American Letters 
The term “American Letter” refers not to a specific letter, but rather to a class of letters, starting in Famine times through the early part of the 20th Century. These were letters from American emigres from Ireland to their families, siblings, and friends who remained in Ireland. First, and foremost, they communicated family matters. Births, deaths, significant events, and gossip that would help maintain the familial bonds. Since the Irish were often sponsored to the New World by a relative or close friend, their stories might also be included.
Many of the letters pleaded for the rest of the family to join them. Life was better here than in Ireland. There was hope, and opportunity for those who worked for it. Most important, there was Freedom. This is not to say all was ideal. The old adage “ When the Irish were coming to America, they heard the streets were paved with gold. When they got here, they learned three things:
1. The streets were not paved with gold;
2. They weren’t paved at all;
3. They were the ones to pave them.”
These American letters often contained a voucher or check that could be translated into English pounds. The money could be used for food and shelter, but also to buy a boat ticket to Boston or New York. “Bring Mother along if her health is good” might be seen in a letter to a brother. “… Let us know when the boat is scheduled to arrive …” so “… we can meet you when it clears Quarantine…” helped calm the fears of timid souls. Travel at the time took two to three weeks. Accommodations were not luxurious; contagious diseases were common, and death was a possibility.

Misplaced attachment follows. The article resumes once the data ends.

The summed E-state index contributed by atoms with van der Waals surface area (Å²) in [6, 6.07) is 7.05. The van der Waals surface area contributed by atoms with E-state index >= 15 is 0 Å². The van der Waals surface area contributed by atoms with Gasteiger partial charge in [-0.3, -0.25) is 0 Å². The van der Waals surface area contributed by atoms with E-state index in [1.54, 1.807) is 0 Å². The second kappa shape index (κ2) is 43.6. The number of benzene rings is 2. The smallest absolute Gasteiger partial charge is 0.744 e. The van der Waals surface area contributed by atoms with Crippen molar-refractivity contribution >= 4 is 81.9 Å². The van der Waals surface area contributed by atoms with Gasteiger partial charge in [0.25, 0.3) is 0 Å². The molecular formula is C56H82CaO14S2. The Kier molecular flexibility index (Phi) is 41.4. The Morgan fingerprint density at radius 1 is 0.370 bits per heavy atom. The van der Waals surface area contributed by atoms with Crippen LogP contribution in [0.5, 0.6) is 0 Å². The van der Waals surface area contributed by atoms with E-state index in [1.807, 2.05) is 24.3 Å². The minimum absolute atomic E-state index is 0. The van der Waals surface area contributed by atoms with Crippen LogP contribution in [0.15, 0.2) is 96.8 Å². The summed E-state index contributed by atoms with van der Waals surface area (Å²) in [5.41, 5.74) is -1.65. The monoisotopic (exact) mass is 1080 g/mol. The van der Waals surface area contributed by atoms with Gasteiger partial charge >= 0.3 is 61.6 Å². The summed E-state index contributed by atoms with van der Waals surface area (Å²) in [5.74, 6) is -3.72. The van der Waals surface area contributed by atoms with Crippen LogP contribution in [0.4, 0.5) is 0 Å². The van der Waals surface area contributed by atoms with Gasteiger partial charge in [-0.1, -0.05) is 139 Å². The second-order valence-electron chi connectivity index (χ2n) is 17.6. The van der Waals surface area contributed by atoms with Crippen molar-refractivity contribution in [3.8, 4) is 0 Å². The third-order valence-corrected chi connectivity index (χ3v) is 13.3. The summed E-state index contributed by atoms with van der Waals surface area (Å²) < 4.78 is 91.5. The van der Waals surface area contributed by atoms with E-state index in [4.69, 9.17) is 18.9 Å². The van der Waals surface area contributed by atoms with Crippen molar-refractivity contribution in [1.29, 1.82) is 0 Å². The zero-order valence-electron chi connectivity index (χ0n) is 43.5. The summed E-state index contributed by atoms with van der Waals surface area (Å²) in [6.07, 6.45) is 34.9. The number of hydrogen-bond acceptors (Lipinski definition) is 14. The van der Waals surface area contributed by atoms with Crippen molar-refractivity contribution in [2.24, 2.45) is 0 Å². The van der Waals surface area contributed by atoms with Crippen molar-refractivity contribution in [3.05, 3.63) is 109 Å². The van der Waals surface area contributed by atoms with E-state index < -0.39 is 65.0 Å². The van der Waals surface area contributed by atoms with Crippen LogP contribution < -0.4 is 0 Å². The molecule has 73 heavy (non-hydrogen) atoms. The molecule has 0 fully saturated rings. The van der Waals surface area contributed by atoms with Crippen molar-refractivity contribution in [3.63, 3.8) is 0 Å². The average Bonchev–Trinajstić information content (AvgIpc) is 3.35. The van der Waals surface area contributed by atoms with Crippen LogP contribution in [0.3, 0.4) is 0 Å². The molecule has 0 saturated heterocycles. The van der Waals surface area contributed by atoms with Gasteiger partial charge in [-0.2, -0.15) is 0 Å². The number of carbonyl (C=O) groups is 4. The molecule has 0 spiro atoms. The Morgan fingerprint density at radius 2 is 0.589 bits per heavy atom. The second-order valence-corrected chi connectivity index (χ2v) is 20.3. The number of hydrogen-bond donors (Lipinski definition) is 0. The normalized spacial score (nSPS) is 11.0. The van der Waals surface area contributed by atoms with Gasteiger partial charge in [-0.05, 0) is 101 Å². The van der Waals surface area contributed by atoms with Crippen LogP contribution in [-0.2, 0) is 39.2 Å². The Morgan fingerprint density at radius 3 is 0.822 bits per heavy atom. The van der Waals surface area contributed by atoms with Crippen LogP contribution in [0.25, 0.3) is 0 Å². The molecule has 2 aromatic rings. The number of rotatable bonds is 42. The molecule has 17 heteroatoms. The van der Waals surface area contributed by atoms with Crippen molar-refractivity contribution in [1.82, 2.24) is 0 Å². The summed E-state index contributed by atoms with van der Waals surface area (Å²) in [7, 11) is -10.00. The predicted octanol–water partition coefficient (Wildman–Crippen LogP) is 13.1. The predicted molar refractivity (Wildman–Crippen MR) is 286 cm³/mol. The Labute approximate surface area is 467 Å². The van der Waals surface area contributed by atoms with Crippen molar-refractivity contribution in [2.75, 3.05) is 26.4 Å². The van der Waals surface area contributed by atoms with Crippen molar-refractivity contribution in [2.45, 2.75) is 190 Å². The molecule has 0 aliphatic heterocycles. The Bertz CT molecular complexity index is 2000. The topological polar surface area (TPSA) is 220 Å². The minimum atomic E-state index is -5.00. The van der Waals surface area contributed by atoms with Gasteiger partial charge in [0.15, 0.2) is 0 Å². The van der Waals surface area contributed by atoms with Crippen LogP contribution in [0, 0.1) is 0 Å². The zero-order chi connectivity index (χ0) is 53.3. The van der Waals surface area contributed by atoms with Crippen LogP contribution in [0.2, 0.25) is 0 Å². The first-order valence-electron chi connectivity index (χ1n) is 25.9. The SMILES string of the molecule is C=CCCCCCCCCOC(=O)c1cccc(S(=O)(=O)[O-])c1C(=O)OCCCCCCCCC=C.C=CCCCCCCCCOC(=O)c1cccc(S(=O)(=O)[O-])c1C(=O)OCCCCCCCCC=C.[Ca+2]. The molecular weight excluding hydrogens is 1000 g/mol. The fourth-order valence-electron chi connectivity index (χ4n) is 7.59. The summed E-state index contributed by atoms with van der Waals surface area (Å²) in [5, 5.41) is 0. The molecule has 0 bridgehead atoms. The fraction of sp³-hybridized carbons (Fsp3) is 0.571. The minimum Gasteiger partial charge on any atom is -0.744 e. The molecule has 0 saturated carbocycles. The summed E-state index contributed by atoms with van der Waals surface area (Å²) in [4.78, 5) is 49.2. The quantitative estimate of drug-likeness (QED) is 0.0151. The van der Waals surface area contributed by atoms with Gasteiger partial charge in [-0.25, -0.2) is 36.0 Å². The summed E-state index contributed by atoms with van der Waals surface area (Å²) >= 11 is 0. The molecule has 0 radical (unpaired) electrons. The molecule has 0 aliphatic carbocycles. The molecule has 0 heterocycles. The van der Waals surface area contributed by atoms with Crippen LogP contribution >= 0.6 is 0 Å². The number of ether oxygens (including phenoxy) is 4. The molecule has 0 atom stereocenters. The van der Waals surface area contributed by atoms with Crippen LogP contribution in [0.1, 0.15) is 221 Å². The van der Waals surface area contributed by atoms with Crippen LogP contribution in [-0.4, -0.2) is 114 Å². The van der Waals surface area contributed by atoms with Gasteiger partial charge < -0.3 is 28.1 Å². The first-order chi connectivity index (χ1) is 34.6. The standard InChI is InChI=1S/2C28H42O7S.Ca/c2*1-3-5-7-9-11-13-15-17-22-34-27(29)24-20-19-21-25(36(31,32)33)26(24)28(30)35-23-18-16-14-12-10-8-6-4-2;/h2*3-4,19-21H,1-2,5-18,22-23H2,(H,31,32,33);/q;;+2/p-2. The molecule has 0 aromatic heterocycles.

One of the main means of money transfer in the days when only the rich had checking accounts, were private guarantors whose commercial paper was easily converted into pounds at most banks. One of the better known, Patrick Donahoe of Boston, originally of Munnery, Co. Cavan, was also the founder of The Boston Pilot, arguably the most influential Catholic newspaper in the U.S. at the time. Donahoe was also the founder of the Emigrant Savings Bank, and raised several regiments for the Irish Brigade during the US Civil War.
These letters were part of the story of emigration to America. They illustrate the strong family ties and the desire to maintain them in a new environment. These letters are also part of the story of America where people could improve their lives and live in a free environment. Their successes aided Irish integration into American life.
“American Letters in the Irish Famine”, Nichelson, G, Gibbons Stamp Monthly, January 2006, p.68-70.
Wikipedia: Donahoe, Ireland Famine, Boston Pilot.
[Author’s Note] As a small boy, I can remember reading one to my great-grandmother – it was well worn, and ragged after being reread and refolded numerous times.